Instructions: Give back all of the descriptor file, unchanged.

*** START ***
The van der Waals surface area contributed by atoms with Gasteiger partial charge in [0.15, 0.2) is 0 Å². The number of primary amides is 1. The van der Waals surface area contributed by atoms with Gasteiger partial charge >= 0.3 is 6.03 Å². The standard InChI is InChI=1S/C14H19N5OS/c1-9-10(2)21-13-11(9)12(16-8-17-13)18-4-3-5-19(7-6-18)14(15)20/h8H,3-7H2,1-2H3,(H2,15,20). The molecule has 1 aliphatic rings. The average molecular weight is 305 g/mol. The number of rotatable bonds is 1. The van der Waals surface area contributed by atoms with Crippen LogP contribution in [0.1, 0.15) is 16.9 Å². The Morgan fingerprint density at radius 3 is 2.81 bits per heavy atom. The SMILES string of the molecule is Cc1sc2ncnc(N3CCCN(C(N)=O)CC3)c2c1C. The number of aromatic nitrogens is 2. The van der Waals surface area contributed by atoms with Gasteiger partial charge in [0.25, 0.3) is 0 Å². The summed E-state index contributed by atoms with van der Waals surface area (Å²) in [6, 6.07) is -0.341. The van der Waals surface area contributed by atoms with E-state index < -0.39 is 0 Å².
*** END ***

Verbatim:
The van der Waals surface area contributed by atoms with Gasteiger partial charge in [0.15, 0.2) is 0 Å². The number of primary amides is 1. The van der Waals surface area contributed by atoms with Gasteiger partial charge >= 0.3 is 6.03 Å². The standard InChI is InChI=1S/C14H19N5OS/c1-9-10(2)21-13-11(9)12(16-8-17-13)18-4-3-5-19(7-6-18)14(15)20/h8H,3-7H2,1-2H3,(H2,15,20). The molecule has 1 aliphatic rings. The average molecular weight is 305 g/mol. The number of rotatable bonds is 1. The van der Waals surface area contributed by atoms with Crippen LogP contribution in [0.1, 0.15) is 16.9 Å². The Morgan fingerprint density at radius 3 is 2.81 bits per heavy atom. The SMILES string of the molecule is Cc1sc2ncnc(N3CCCN(C(N)=O)CC3)c2c1C. The number of aromatic nitrogens is 2. The van der Waals surface area contributed by atoms with Gasteiger partial charge in [0.25, 0.3) is 0 Å². The summed E-state index contributed by atoms with van der Waals surface area (Å²) in [6, 6.07) is -0.341. The van der Waals surface area contributed by atoms with E-state index < -0.39 is 0 Å².